involvement of lymph nodes, peripheral blood and internal organs.
According to published literature, CD30 is expressed on CTCL lesions in
approximately 50 percent of patients with the disease.

The standard treatment for CTCL includes skin-directed therapies,
radiation and systemic therapies or a combination of these. The systemic
therapies currently approved for treatment have demonstrated 30 to 45
percent objective response rates, with low complete response rates.

About ADCETRIS
ADCETRIS is an ADC comprising an anti-CD30
monoclonal antibody attached by a protease-cleavable linker to a
microtubule disrupting agent, monomethyl auristatin E (MMAE), utilizing
Seattle Genetics’ proprietary technology. The ADC employs a linker
system that is designed to be stable in the bloodstream but to release
MMAE upon internalization into CD30-positive tumor cells.

ADCETRIS injection for intravenous infusion has received FDA approval
for four indications: (1) regular approval for patients with pcALCL and
CD30-expressing MF and who have received prior systemic therapy, (2)
regular approval for the treatment of patients with classical Hodgkin
lymphoma after failure of autologous hematopoietic stem cell
transplantation (auto-HSCT) or after failure of at least two prior
multi-agent chemotherapy regimens in patients who are not auto-HSCT
candidates, (3) regular approval for the treatment of classical Hodgkin
lymphoma patients at high risk of relapse or progression as
post-auto-HSCT consolidation, and (4) accelerated approval for the
treatment of patients with systemic anaplastic large cell lymphoma
(sALCL) after failure of at least one prior multi-agent chemotherapy
regimen. The sALCL indication is approved under accelerated approval
based on overall response rate. Continued approval for the sALCL
indication may be contingent upon verification and description of
clinical benefit in confirmatory trials.

Health Canada granted ADCETRIS approval with conditions for relapsed or
refractory Hodgkin lymphoma and sALCL in 2013, and non-conditional
approval for post-ASCT consolidation treatment of Hodgkin lymphoma
patients at increased risk of relapse or progression.

ADCETRIS was granted conditional marketing authorization by the European
Commission in October 2012 for two indications: (1) for the treatment of
adult patients with relapsed or refractory CD30-positive Hodgkin
lymphoma following autologous stem cell transplant (ASCT), or following
at least two prior therapies when ASCT or multi-agent chemotherapy is
not a treatment option, and (2) the treatment of adult patients with
relapsed or refractory sALCL. The European Commission extended the
current conditional marketing authorization of ADCETRIS and approved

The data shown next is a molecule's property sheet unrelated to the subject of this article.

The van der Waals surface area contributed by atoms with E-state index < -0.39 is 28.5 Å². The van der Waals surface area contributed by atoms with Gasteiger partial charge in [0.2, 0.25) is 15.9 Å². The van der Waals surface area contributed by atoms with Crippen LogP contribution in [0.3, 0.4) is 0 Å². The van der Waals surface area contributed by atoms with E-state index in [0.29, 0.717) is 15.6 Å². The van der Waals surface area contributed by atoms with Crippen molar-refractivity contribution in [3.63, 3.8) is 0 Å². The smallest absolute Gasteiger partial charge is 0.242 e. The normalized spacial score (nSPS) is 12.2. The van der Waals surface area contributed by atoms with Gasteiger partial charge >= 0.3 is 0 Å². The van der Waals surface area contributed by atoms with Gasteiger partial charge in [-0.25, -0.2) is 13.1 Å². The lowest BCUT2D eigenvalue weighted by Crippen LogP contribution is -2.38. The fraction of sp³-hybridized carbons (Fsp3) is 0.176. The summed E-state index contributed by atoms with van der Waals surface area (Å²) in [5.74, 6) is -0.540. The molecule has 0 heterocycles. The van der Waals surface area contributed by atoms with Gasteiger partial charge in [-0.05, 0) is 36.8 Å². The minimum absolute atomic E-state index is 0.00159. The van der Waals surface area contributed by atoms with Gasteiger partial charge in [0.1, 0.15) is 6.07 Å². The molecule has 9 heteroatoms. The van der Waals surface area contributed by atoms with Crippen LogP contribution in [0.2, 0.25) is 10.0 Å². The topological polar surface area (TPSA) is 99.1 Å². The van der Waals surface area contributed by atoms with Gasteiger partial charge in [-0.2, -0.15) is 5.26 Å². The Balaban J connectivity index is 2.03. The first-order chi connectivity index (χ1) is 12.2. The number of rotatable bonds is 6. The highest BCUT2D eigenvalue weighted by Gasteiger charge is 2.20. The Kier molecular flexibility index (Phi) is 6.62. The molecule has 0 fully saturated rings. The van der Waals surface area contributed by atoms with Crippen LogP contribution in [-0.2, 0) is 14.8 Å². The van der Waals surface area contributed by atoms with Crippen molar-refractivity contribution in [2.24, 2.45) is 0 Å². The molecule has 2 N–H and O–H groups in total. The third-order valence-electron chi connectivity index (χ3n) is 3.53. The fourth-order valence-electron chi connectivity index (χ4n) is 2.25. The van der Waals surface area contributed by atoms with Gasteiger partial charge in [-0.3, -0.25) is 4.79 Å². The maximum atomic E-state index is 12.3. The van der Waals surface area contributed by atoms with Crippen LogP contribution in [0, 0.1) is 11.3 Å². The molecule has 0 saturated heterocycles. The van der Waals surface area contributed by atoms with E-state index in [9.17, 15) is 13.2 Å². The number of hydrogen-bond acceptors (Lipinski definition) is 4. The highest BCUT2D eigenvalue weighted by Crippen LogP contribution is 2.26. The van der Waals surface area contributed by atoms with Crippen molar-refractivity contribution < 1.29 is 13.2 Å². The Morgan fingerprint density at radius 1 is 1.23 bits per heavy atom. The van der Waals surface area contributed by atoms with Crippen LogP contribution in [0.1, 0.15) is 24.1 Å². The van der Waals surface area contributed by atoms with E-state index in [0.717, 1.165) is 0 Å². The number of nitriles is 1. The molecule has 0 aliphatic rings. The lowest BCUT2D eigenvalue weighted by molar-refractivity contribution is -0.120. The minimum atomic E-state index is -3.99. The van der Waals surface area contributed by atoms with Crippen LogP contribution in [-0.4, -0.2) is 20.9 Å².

ADCETRIS for the treatment of adult patients with CD30-positive Hodgkin
lymphoma at increased risk of relapse or progression following ASCT.

ADCETRIS has received marketing authorization by regulatory authorities
in more than 65 countries for relapsed or refractory Hodgkin lymphoma
and sALCL. See important safety information below.

ADCETRIS is being evaluated broadly in more than 70 clinical trials,
including a Phase 3 study in frontline Hodgkin lymphoma (ECHELON-1) and
another Phase 3 study in frontline CD30-positive peripheral T-cell
lymphomas (ECHELON-2), as well as trials in many additional types of
CD30-positive malignancies.

Seattle Genetics and Takeda are jointly developing ADCETRIS. Under the
terms of the collaboration agreement, Seattle Genetics has U.S. and
Canadian commercialization rights and Takeda has rights to commercialize
ADCETRIS in the rest of the world. Seattle Genetics and Takeda are
funding joint development costs for ADCETRIS on a 50:50 basis, except in
Japan where Takeda is solely responsible for development costs.

About Takeda Pharmaceutical Company
Takeda Pharmaceutical
Company Limited is a global, research and development-driven
pharmaceutical company committed to bringing better health and a
brighter future to patients by translating science into life-changing
medicines. Takeda focuses its R&D efforts on oncology, gastroenterology
and central nervous system therapeutic areas plus vaccines. Takeda
conducts R&D both internally and with partners to stay at the leading
edge of innovation. New innovative products, especially in oncology and
gastroenterology, as well as our presence in Emerging Markets, fuel the
growth of Takeda. More than 30,000 Takeda employees are committed to
improving quality of life for patients, working with our partners in
health care in more than 70 countries. For more information, visit http://www.takeda.com/news.

Additional information about Takeda is available through its corporate
website, www.takeda.com,
and additional information about Takeda Oncology, the brand for the